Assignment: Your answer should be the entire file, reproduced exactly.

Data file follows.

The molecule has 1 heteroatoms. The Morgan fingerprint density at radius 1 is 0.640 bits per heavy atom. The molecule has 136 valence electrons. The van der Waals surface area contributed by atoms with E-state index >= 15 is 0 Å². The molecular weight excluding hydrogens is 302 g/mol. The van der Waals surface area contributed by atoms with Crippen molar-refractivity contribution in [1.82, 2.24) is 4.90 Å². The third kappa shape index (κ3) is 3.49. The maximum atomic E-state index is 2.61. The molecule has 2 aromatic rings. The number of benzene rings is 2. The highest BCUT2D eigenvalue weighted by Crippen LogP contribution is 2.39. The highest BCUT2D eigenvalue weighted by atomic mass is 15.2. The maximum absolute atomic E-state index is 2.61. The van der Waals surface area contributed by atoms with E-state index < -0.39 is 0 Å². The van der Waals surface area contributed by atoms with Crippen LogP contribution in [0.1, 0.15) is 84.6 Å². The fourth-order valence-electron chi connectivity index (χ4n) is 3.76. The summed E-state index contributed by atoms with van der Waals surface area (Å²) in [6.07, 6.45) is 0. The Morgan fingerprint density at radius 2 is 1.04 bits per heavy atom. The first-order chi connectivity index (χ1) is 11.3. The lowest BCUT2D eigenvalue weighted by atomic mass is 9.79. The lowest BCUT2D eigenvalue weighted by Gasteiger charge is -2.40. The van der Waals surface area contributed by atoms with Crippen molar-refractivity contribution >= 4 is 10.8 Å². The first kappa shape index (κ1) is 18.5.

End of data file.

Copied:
The molecule has 1 heteroatoms. The Morgan fingerprint density at radius 1 is 0.640 bits per heavy atom. The molecule has 136 valence electrons. The van der Waals surface area contributed by atoms with E-state index >= 15 is 0 Å². The molecular weight excluding hydrogens is 302 g/mol. The van der Waals surface area contributed by atoms with Crippen molar-refractivity contribution in [1.82, 2.24) is 4.90 Å². The third kappa shape index (κ3) is 3.49. The maximum atomic E-state index is 2.61. The molecule has 2 aromatic rings. The number of benzene rings is 2. The highest BCUT2D eigenvalue weighted by Crippen LogP contribution is 2.39. The highest BCUT2D eigenvalue weighted by atomic mass is 15.2. The maximum absolute atomic E-state index is 2.61. The van der Waals surface area contributed by atoms with E-state index < -0.39 is 0 Å². The van der Waals surface area contributed by atoms with Crippen LogP contribution in [0.1, 0.15) is 84.6 Å². The fourth-order valence-electron chi connectivity index (χ4n) is 3.76. The summed E-state index contributed by atoms with van der Waals surface area (Å²) in [6.07, 6.45) is 0. The Morgan fingerprint density at radius 2 is 1.04 bits per heavy atom. The first-order chi connectivity index (χ1) is 11.3. The lowest BCUT2D eigenvalue weighted by atomic mass is 9.79. The lowest BCUT2D eigenvalue weighted by Gasteiger charge is -2.40. The van der Waals surface area contributed by atoms with Crippen molar-refractivity contribution >= 4 is 10.8 Å². The first kappa shape index (κ1) is 18.5.